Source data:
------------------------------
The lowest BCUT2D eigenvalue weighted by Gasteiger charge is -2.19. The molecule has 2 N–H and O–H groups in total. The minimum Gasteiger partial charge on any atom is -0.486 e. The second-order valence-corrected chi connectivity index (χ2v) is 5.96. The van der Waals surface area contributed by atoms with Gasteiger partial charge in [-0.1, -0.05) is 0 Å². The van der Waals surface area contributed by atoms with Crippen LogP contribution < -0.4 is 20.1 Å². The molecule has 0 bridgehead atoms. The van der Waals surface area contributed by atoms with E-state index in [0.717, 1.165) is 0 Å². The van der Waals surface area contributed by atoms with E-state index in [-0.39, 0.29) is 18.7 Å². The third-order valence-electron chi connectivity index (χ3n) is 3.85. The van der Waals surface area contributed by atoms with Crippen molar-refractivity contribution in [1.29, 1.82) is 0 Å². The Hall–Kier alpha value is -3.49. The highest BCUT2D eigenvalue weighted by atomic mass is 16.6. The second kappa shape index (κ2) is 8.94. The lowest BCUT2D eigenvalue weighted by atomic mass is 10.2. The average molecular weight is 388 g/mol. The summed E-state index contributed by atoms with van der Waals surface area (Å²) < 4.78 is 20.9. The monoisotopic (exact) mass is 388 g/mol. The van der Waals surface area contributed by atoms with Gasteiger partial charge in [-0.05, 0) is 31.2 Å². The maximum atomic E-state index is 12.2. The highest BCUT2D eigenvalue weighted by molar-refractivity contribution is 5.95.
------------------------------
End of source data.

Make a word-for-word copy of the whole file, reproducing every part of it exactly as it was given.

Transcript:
The lowest BCUT2D eigenvalue weighted by Gasteiger charge is -2.19. The molecule has 2 N–H and O–H groups in total. The minimum Gasteiger partial charge on any atom is -0.486 e. The second-order valence-corrected chi connectivity index (χ2v) is 5.96. The van der Waals surface area contributed by atoms with Gasteiger partial charge in [-0.1, -0.05) is 0 Å². The van der Waals surface area contributed by atoms with Crippen LogP contribution < -0.4 is 20.1 Å². The molecule has 0 bridgehead atoms. The van der Waals surface area contributed by atoms with E-state index in [0.717, 1.165) is 0 Å². The van der Waals surface area contributed by atoms with E-state index in [-0.39, 0.29) is 18.7 Å². The third-order valence-electron chi connectivity index (χ3n) is 3.85. The van der Waals surface area contributed by atoms with Crippen molar-refractivity contribution in [1.29, 1.82) is 0 Å². The Hall–Kier alpha value is -3.49. The highest BCUT2D eigenvalue weighted by atomic mass is 16.6. The second kappa shape index (κ2) is 8.94. The lowest BCUT2D eigenvalue weighted by atomic mass is 10.2. The average molecular weight is 388 g/mol. The summed E-state index contributed by atoms with van der Waals surface area (Å²) < 4.78 is 20.9. The monoisotopic (exact) mass is 388 g/mol. The van der Waals surface area contributed by atoms with Gasteiger partial charge in [-0.05, 0) is 31.2 Å². The maximum atomic E-state index is 12.2. The highest BCUT2D eigenvalue weighted by molar-refractivity contribution is 5.95.